Recently, the topic has fallen out of philosophy, and my new book, Political Emotions (to be published by Harvard in 2013, bern.) brings it back. I argue that a nation that supports human capabilities requires the cultivation of many emotions for its sustenance and stability: fellow-feeling, compassion for human vulnerability, the diminution of envy and disgust, and a range of emotions connected to reconciliation and forgiveness. And I argue (and show through a wide range of historical materials) that this commitment to the cultivation of emotion can be embraced in a way that is compatible with a thoroughgoing commitment to liberal freedom – if one thinks well and cleverly! (My historical paradigms – all true liberals but all masters of the cultivation of public sentiment – are, on the U.S. side, Abraham Lincoln, Franklin Delano Roosevelt, and Martin Luther King, Jr., and, on the side of India, Mahatma Gandhi, Jawaharlal Nehru, and B. R. Ambedkar. That should give you a hint of the nature of my philosophical proposals.) It is no news to say that economists do not address such questions – questions without addressing which any developing or developed nation, however committed to human development, is dangerously fragile.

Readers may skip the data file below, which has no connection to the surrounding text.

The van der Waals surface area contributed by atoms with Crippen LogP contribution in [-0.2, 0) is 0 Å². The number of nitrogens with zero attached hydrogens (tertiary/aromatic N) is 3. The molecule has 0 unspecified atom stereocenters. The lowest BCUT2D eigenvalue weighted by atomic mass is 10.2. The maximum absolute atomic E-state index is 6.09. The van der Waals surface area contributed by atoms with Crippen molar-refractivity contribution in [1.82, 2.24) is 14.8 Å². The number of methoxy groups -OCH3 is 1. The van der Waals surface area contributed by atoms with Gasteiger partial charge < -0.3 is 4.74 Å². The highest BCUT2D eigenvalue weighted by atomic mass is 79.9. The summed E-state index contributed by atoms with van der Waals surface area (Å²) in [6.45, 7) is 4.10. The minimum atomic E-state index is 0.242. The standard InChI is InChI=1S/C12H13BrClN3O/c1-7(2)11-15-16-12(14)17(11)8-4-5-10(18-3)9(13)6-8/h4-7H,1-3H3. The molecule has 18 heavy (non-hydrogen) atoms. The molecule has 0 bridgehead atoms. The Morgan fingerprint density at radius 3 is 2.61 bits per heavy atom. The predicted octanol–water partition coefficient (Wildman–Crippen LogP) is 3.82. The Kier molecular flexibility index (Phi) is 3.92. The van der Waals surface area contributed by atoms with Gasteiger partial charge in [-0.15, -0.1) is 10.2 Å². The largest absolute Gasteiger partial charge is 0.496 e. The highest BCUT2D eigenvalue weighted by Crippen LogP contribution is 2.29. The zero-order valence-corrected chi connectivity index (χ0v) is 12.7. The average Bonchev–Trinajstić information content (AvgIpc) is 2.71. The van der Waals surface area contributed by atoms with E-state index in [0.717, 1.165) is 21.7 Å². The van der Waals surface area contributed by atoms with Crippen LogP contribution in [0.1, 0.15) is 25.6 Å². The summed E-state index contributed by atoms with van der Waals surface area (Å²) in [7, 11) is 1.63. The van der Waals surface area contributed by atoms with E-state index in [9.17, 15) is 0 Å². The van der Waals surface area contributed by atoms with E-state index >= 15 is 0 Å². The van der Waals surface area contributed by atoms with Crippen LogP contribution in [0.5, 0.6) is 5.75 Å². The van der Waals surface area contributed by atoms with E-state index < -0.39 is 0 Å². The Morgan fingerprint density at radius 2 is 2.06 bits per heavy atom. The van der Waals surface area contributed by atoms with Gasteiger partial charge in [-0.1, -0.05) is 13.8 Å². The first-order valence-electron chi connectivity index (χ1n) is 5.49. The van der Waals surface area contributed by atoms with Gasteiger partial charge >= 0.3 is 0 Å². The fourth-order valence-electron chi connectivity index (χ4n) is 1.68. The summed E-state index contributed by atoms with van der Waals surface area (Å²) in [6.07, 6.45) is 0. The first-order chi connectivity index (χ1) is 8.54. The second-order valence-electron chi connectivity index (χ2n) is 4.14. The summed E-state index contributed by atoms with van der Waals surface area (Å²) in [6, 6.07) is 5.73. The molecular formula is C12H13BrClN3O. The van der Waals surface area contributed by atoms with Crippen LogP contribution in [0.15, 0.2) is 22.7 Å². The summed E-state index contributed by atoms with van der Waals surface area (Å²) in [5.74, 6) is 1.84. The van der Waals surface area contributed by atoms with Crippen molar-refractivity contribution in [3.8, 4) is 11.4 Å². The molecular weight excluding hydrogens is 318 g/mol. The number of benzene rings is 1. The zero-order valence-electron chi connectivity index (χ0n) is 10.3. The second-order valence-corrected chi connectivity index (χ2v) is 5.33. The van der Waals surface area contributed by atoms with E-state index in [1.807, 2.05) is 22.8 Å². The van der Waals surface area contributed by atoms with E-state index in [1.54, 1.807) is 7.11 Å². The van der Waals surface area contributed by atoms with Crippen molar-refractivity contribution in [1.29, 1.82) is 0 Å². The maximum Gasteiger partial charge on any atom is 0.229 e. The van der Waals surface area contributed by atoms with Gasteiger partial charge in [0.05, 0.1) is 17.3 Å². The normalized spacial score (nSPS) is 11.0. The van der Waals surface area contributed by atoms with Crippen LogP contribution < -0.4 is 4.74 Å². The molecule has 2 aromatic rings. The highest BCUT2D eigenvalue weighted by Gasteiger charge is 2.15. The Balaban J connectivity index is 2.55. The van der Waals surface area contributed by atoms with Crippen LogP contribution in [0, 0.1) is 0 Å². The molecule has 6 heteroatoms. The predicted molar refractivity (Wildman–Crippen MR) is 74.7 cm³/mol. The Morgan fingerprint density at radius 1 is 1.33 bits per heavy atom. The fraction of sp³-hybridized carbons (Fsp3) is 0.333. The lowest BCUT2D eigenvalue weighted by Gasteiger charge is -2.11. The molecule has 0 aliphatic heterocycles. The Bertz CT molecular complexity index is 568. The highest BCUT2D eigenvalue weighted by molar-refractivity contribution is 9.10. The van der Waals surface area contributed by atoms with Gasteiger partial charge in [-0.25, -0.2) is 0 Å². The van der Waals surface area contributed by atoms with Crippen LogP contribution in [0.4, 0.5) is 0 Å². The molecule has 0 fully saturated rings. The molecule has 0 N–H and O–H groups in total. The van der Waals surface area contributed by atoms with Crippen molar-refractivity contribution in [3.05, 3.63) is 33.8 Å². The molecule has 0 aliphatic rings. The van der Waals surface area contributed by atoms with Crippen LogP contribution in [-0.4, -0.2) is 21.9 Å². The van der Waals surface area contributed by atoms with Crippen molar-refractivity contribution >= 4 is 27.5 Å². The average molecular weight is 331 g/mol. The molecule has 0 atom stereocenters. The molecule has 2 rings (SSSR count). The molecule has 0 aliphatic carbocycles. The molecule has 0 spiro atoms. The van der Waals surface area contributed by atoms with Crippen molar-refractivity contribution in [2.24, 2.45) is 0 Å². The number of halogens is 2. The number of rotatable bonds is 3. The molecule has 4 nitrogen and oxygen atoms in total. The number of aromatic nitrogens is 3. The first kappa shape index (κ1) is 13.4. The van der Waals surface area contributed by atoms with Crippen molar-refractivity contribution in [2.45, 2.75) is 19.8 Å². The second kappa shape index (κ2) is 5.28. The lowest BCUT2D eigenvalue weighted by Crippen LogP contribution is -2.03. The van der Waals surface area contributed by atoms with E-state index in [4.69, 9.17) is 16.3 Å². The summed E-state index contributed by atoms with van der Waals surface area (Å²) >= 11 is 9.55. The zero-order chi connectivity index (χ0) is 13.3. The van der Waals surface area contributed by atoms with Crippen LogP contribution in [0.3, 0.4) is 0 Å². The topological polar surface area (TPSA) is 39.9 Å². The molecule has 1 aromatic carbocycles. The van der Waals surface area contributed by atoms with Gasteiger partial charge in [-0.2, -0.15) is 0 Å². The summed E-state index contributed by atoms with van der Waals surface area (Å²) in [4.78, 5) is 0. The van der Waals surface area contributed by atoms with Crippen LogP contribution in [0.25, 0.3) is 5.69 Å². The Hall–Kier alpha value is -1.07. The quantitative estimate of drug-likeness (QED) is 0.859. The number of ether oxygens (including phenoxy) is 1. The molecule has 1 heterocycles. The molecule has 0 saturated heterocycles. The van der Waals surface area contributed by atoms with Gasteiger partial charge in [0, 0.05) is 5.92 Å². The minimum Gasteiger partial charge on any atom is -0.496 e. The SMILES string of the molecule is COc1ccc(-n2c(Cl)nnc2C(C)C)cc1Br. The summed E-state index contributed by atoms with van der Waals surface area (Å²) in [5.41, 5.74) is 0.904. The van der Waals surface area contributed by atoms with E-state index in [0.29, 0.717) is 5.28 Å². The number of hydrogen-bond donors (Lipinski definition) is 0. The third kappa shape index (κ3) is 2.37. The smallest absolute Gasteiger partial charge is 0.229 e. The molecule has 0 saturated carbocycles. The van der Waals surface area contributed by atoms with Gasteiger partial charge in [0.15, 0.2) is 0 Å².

Other philosophers would emphasize still other issues, so this list is meant as an introduction, not an exhaustive enumeration. Economics used to make room for such questions – in the time of Adam Smith. Today, however, it largely ignores all of them, and the accounts of development that are produced without the participation of philosophy leave a lot to be desired.
Our photo (AP) shows Martha Nussbaum holding the prestigious “Prince of Asturias” prize she was presented by Spain’s Crown Prince Felipe in October 2012.